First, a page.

Published Jun 9. 2017 - 6 years ago

Common Pike Fly

See the full article about Ancient Pike Flies here
This is the "Common Moon Peacock Feathers Pike Fly"
One and only used for almost a century.
This fly was in every book from 1801 ("Rural sports" Daniel William Barker) to at least 1867 ( “The Book On Angling“ Francis Francis)
It's hard to pin down the real "Peacock Moon Feathers pattern", although I feel like they are all real, just changing to suit conditions or the tyers mood.
Maybe even Kenmure Pike was caught on this pattern.
"Another way of taking Pike is with an artificial fly: many have asserted that they are not to be caught at all with a fly, but as convincing proof to the contrary, the engraving of the skeleton of the head of a Pike is given, which is the biggest taken by a line, orperhaps ever known in this country, and which was caught in Loch Ken, near New Galloway, in Scotland, with a common fly, made of Peacock’s feather, it weighed 72 pounds ( cought 1774 by John Murray,The fish has later been referred to as the "Kenmure Pike")"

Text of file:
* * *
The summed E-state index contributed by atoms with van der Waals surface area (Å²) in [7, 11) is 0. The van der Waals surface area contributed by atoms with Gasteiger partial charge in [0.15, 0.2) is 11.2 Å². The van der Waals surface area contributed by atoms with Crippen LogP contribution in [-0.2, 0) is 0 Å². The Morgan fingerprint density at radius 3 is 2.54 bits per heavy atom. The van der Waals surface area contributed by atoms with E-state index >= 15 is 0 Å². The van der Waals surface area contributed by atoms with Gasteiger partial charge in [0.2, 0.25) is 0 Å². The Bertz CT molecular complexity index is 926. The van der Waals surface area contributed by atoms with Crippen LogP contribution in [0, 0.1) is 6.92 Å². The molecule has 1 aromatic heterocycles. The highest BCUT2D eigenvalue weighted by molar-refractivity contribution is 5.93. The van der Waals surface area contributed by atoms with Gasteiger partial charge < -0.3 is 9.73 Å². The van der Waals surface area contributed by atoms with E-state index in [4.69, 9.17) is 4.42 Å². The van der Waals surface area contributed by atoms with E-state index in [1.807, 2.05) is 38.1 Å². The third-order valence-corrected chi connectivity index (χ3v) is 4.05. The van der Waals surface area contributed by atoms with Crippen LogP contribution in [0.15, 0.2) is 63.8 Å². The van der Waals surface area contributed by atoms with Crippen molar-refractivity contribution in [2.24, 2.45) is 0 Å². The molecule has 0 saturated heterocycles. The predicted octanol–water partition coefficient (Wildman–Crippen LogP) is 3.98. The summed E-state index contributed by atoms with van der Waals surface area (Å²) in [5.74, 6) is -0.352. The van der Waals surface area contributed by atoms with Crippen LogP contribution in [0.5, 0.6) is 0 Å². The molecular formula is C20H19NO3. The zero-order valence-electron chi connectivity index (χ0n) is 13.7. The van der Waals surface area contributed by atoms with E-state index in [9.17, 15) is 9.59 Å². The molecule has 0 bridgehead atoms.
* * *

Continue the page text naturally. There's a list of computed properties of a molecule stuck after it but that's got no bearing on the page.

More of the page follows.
I followed 1842 “Blacker's Art of Fly Making“ by William Blacker:
"If you make a pike fly, use large double hooks and gymp, with broad tinsel, and make the body full with pig hair, large saddlecock hackles for legs, wing them with peacock moon feathers, and add two large blue beads over spangles for eyes, and green or red pig hair towards the head. Fasten on the beads with fine copper wire, rolling it over the head two or three times, and also three times through the eyes, and tie down the wire tightly with the silk; roll the pig hair round the silk and then over the head and between the beads, fasten it with three knots, and lay on the varnish."

Check my Homepage for Fly Fishing trip to Czech Republic and more:

Martin Joergensen

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